President Mohammed Zia ul-Haq is riding a crest these days and clearly relishes being courted as the head of the latest bastion against Soviet expansion.
Zia appears cocky, knowing the Soviet invasion of neighboring Afghanistan has strengthened the tenuous hold of his Army-run martial-law government over this country, giving him added clout in his demands for military and economic aid from the West.
Yet interviews during the past week in four major cities show that dissatisfaction with the government runs deep. He is perceived by many diplomats and Pakistanis alike as a military despot who continues to hold power only by repressing political opposition and who faces future unrest because of economic problims and the desire of minority groups for more autonomy.
"America shouldn't support this man," a Pakistani businessman in this politically active city told a visiting American. "You do it every time. You got in bed with the shah and now you are going to do the same with this guy."
Pakistan received aid from the shah of Iran before he was ousted and now is trying to get on good terms with Ayatollay Ruhollah Khomeini, who appears to have great support among the highly religious Islamic masses here.
Zia angrily denies that he is in danger of being toppled the way the shah was. He told correspondents that a vast majority of the 75 million people would support his military government if he held a referendum today. But he also said he will put off for several years the plan to hold elections -- postponed twice already since he seized power in a coup 2 1/2 years ago.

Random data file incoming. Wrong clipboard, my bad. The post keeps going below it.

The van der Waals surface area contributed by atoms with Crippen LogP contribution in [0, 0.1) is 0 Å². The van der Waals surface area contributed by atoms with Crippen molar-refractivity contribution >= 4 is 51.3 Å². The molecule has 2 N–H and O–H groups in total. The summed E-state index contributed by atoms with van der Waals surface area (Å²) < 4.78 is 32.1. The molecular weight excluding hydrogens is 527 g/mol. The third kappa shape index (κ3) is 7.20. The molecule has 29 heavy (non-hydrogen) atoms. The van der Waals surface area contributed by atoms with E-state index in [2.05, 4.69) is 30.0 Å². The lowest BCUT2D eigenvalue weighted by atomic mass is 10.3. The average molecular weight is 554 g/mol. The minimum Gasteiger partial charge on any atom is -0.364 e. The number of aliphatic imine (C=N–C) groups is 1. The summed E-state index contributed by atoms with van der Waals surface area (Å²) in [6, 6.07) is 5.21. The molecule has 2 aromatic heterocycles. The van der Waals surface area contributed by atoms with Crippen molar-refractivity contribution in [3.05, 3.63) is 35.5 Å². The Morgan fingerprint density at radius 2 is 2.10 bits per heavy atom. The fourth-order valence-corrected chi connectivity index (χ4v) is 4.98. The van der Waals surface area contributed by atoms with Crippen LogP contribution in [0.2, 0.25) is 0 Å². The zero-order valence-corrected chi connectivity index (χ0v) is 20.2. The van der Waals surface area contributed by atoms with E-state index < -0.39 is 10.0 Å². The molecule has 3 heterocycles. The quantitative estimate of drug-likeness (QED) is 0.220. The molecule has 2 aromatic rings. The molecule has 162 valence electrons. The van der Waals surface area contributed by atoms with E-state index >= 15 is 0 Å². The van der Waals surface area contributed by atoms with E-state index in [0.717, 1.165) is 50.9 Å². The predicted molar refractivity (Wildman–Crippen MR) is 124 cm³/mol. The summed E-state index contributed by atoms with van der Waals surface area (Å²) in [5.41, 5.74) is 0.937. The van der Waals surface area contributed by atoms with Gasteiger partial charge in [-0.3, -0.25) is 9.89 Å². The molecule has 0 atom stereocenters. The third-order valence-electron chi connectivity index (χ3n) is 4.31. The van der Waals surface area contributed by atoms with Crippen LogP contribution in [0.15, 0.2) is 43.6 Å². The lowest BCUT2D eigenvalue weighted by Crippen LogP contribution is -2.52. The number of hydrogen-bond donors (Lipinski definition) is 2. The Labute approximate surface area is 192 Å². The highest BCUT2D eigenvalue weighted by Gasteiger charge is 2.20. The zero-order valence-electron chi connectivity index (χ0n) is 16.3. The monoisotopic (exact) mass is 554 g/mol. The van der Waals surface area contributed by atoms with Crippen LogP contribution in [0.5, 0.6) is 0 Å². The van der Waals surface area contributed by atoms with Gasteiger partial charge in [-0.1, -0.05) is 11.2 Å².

Zia looks more confortable as president now than when he took office. He and many of his follow Army officers no longer talk of turning the country over to civilian control.
Zia called elections "luxuries" that Pakistan connot affort at this time and insisted the military will play "a fundamental role" in administering the country even after martial law ends.
"Forget about your Western ideals and Western standards of freedom and democracy," he lectured American correspondents last week. "You are in a Moslem developing country. And Islam says if somebody says anything against your integrity, against your religion, against your everything, chop him -- teach him a lesson."
Western and Pakistani observers have reported simmering political opposition to Zia's rule.
"There's an increasing amount of clandestine meetings of the political opposition," said one Western diplomat. Another noted that members of the executed former prime minister Zulfiqar Ali Bhutto's Pakistan People's Party -- banned along with all other political parties -- have organized into small cells for "social get-togethers" where politics is the main topic.
Despite the execution of Bhutto last April and the continuing house arrest of the party leaders, including Bhutto's widow and daughter, the party appears to have substantial support in the country.
In elections last September to weak local advisory bodies, members of the People's Party won a vast majority of the seats in the nominally nonpartisan election.
They ran under the slogan, "friends of the people." The word spread by word of mouth through the countryside that these were the party's candidates.